Photo Friday: BIG

Today’s photo Friday was inspired from the State Fair. One of my favorite things to see at the fair is none other than the GIGANTIC FRUITS AND VEGETABLES. These things just leave me speech less…and grateful that I don’t have to eat them. Any awesomely huge vegetables or fruits you’ve seen? What’s your favorite thing at the fair?

This picture is of an enormous cabbage grown by expert farmer John Evans of Alaska!

This green cabbage is MASSIVE! Grown by expert farmer John Evans of Alaska!

This green cabbage is MASSIVE!

Ever wonder what $160,000 dollars looks like? Well, just take a gander at this 3lb Truffle. Found in Italy, the truffle sold at auction for $160,000. I am thinking about becoming a truffle hunter as a side job….

photo credit: pinterest, Every day Health

 photo credit: pinterest, Every day Health

The last picture is of a 17 POUND ONION. Talk about bad breath! The onion was grown by Peter Glazebrook of Newark, England. The onion earned a World Guinness Record.

photo credit: Everyday Health

ummm….is this for real? photo credit: Everyday Health

Photo FridayThat’s Photo Friday!

information/research credit: Everyday Health, Buzzfeed


Family Traditions, Waffles and Supertasters

Having family traditions is important. They make you feel more like a team. They can bring families together. They are memory makers. I thought I would share one of my families traditions and I would love to hear about yours!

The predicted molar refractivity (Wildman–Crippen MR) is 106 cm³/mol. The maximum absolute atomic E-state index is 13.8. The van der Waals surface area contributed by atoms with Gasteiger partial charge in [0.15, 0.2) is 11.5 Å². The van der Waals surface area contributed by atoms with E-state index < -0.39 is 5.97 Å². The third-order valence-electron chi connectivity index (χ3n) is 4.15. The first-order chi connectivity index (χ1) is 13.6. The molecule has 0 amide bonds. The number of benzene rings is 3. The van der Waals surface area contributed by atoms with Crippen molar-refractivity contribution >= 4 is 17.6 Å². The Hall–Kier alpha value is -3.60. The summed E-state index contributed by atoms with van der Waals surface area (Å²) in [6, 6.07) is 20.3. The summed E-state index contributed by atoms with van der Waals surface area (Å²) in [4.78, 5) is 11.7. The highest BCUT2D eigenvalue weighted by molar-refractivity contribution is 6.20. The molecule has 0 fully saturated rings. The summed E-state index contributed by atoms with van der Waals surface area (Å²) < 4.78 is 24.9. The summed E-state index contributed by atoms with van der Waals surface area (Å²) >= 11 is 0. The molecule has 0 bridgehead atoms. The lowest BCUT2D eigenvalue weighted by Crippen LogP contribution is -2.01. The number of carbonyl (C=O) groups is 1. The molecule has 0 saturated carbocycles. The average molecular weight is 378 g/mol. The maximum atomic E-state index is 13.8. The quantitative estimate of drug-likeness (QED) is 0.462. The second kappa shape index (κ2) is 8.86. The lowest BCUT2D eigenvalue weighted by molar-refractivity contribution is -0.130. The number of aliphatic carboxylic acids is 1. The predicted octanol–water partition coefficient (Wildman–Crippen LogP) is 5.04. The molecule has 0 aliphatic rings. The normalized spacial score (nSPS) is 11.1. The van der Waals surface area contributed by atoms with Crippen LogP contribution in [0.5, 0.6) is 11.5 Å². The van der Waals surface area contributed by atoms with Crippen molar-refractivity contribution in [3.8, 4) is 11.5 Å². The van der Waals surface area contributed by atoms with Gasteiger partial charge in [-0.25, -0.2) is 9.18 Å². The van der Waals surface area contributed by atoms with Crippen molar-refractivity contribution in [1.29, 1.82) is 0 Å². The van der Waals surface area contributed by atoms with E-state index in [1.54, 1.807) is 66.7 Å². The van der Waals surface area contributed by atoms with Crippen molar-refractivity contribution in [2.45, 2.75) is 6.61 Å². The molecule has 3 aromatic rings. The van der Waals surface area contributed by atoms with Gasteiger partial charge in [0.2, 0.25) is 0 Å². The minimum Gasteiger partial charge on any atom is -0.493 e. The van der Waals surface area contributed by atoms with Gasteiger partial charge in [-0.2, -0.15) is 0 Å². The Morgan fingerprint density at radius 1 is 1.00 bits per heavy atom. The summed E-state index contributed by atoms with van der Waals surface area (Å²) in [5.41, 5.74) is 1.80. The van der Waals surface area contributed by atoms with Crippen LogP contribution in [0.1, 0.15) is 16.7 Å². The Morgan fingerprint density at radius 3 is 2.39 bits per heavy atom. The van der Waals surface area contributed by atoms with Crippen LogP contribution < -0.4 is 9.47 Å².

For our birthdays, my Mom would make something she called a “Royal Breakfast”. About a week before, Mom would have us make an “order or wish list” of our desired menu. It could be anything: bacon, omelet, biscuits and gravy, cookies, cake, sausage, waffles, pancakes, whatever! On our birthday or a weekend day closest to our birthday, I remember waking up to that to die for smell of bacon and sausage frying, and waffles baking. A few minutes later you could hear the “Happy birthday” jingle coming down the hall, towards my room. My entire family would be there (except Andrea…she and I have the same birthday!) singing and holding a breakfast tray complete with our fanciest dishes, a flower in a vase, and a candle to blow out. Oh! and I forgot to mention a “bell” to ring when we needed a refill. That’s what I call a royal breakfast. My Mom would set the tray on my lap and we got to feel like royalty for a day. I love this tradition, and I plan on doing this with my kids…someday!